The Gossamer Castaway

posted in: Nature | 0

One morning, while it was dark and too early to rouse the family with lights, I tiptoed down the stairs thinking only of coffee. When I reached the bottom, my face felt a tickle. I reached to investigate and my arm felt a tickle. Overnight, a spider built a web in a disastrous location for all of us. Everywhere my arms batted, I felt web and with each sensation my shudder grew. The hapless spider caught a flailing, giant, leaping human. I shook my hair and danced around imagining it was riding me like a wee cowgirl.

Like asters and mums and pumpkin spice-everything, I’ve long associated spider invasions with impending autumn. I’ve wondered if science backs up my amateurish observations collected over the years. Beginning every late August, our front porch is inundated with creepies. Webs spring up overnight. Their builders lurk in corners monitoring the situation with eight eyes, each. Nothing gets past them, except us.

I lightly researched if my observation about spiders was true. My theory is they seek warmth and extra food as autumn and winter approach. Their presence is a sign to heed. Eight eyes and eight legs must itch with instinct none of us can begin to understand. Most of the articles I read claim the increase of spiders near or inside homes this time of year is purely coincidental. Spiders hatch earlier in the summer. When they hatch, they release silky balloons to carry them through the air on breezes. They are specks. When a breeze is stopped by a house or porch or barn, the tiny spider stops, too. She shrugs her legs. Where she lands is where she lives, and grows, and grows.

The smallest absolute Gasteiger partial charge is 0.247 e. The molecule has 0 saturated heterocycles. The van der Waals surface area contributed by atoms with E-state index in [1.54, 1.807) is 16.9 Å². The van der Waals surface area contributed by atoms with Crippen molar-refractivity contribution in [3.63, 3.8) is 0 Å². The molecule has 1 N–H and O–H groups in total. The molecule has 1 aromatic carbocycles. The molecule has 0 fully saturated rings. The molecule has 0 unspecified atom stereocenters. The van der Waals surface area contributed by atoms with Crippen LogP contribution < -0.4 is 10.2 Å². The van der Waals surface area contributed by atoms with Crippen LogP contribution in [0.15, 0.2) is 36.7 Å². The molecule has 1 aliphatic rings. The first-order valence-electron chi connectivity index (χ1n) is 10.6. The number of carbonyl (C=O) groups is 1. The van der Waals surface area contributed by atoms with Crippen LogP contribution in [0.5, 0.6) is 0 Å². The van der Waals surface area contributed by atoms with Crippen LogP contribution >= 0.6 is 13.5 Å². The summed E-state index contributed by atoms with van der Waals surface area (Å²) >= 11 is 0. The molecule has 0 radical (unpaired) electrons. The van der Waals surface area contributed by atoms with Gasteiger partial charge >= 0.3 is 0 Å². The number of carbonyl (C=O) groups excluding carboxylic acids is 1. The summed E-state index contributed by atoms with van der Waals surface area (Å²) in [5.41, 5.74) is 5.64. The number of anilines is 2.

The same silk that she fashioned into a sail becomes her sole mechanism of survival. It’s like a shipwrecked crew turning the broken bits of a decimated ship into huts, or in Gilligan’s case, a pool table. In one form, the castaways were conveyed to a place. Using the wreckage, survivors cobble another form together. It’s admirable.

But I still want to tear down their webs. They are messy and full of gnats and smaller bugs. Some of them are so newly-caught, they thrash. Those who don’t move will be drained by the spider when the spider is ready, picking her way across the strands to eat.

I’m afraid to tear down webs.

I’m afraid they’ll spring at me like fanged ninjas. They’ll scuttle over me. I’m afraid of those dusty corners littered with death. I’m especially afraid of messy, chaotic webs because that’s the kind black widows build. But those are exactly the spiders you need to eliminate. They are such efficient killers, they don’t need elegance to catch their meals. That comes later, when she scurries into light and you spot her perched behind your porch light. She takes your breath away, this black orb with dancing legs.

You stare at her. You calculate your distance. You wonder how close you can get. You wonder how close you must get to the slight nightmares that seemed so small when blown to your door, unnoticed.

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